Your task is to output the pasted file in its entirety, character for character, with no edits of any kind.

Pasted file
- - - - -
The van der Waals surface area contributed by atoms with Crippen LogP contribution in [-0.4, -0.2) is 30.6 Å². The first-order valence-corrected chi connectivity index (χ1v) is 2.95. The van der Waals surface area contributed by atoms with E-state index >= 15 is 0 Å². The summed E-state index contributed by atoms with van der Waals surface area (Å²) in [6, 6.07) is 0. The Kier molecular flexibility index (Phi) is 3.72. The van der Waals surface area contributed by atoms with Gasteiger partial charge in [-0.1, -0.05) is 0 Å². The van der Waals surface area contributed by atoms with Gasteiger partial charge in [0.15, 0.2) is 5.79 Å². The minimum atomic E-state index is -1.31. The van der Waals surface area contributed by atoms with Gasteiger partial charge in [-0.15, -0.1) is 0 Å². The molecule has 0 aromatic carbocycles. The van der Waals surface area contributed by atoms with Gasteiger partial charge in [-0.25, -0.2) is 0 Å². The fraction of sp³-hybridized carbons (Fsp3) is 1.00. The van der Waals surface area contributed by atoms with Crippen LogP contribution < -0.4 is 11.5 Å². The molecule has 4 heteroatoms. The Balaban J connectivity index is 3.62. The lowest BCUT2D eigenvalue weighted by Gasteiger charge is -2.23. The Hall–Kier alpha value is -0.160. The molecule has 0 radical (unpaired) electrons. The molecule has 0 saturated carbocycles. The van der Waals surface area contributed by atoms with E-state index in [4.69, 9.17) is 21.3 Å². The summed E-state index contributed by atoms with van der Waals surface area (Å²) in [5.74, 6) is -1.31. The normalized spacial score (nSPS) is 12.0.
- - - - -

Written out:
The van der Waals surface area contributed by atoms with Crippen LogP contribution in [-0.4, -0.2) is 30.6 Å². The first-order valence-corrected chi connectivity index (χ1v) is 2.95. The van der Waals surface area contributed by atoms with E-state index >= 15 is 0 Å². The summed E-state index contributed by atoms with van der Waals surface area (Å²) in [6, 6.07) is 0. The Kier molecular flexibility index (Phi) is 3.72. The van der Waals surface area contributed by atoms with Gasteiger partial charge in [-0.1, -0.05) is 0 Å². The van der Waals surface area contributed by atoms with Gasteiger partial charge in [0.15, 0.2) is 5.79 Å². The minimum atomic E-state index is -1.31. The van der Waals surface area contributed by atoms with Gasteiger partial charge in [-0.15, -0.1) is 0 Å². The molecule has 0 aromatic carbocycles. The van der Waals surface area contributed by atoms with Gasteiger partial charge in [-0.25, -0.2) is 0 Å². The fraction of sp³-hybridized carbons (Fsp3) is 1.00. The van der Waals surface area contributed by atoms with Crippen LogP contribution < -0.4 is 11.5 Å². The molecule has 4 heteroatoms. The Balaban J connectivity index is 3.62. The lowest BCUT2D eigenvalue weighted by Gasteiger charge is -2.23. The Hall–Kier alpha value is -0.160. The molecule has 0 radical (unpaired) electrons. The molecule has 0 saturated carbocycles. The van der Waals surface area contributed by atoms with E-state index in [4.69, 9.17) is 21.3 Å². The summed E-state index contributed by atoms with van der Waals surface area (Å²) in [5.74, 6) is -1.31. The normalized spacial score (nSPS) is 12.0.